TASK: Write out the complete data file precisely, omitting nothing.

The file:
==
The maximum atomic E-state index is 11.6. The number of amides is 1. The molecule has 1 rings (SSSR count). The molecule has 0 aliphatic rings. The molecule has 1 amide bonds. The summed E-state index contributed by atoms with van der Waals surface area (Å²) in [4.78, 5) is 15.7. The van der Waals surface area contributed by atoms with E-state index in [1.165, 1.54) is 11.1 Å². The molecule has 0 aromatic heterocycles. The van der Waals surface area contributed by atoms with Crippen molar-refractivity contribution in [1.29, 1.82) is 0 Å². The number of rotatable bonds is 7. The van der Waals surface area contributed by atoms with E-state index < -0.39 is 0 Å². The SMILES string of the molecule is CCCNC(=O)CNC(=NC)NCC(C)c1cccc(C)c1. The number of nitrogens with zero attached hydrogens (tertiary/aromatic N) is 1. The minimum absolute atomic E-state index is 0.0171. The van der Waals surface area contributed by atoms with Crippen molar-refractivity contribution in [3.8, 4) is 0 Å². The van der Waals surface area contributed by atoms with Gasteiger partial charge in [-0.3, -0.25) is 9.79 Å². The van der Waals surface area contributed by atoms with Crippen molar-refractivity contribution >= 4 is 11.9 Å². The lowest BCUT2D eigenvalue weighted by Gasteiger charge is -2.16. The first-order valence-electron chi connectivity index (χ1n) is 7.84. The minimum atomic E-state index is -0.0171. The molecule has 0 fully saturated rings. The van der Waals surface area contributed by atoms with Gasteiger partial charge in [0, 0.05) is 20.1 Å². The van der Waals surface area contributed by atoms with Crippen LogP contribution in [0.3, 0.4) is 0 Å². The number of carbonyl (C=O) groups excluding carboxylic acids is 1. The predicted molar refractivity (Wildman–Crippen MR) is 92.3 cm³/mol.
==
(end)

The maximum atomic E-state index is 11.6. The number of amides is 1. The molecule has 1 rings (SSSR count). The molecule has 0 aliphatic rings. The molecule has 1 amide bonds. The summed E-state index contributed by atoms with van der Waals surface area (Å²) in [4.78, 5) is 15.7. The van der Waals surface area contributed by atoms with E-state index in [1.165, 1.54) is 11.1 Å². The molecule has 0 aromatic heterocycles. The van der Waals surface area contributed by atoms with Crippen molar-refractivity contribution in [1.29, 1.82) is 0 Å². The number of rotatable bonds is 7. The van der Waals surface area contributed by atoms with E-state index < -0.39 is 0 Å². The SMILES string of the molecule is CCCNC(=O)CNC(=NC)NCC(C)c1cccc(C)c1. The number of nitrogens with zero attached hydrogens (tertiary/aromatic N) is 1. The minimum absolute atomic E-state index is 0.0171. The van der Waals surface area contributed by atoms with Crippen molar-refractivity contribution in [3.8, 4) is 0 Å². The van der Waals surface area contributed by atoms with Gasteiger partial charge in [-0.3, -0.25) is 9.79 Å². The van der Waals surface area contributed by atoms with Crippen molar-refractivity contribution >= 4 is 11.9 Å². The lowest BCUT2D eigenvalue weighted by Gasteiger charge is -2.16. The first-order valence-electron chi connectivity index (χ1n) is 7.84. The minimum atomic E-state index is -0.0171. The molecule has 0 fully saturated rings. The van der Waals surface area contributed by atoms with Gasteiger partial charge in [0, 0.05) is 20.1 Å². The van der Waals surface area contributed by atoms with Crippen LogP contribution in [0.3, 0.4) is 0 Å². The number of carbonyl (C=O) groups excluding carboxylic acids is 1. The predicted molar refractivity (Wildman–Crippen MR) is 92.3 cm³/mol.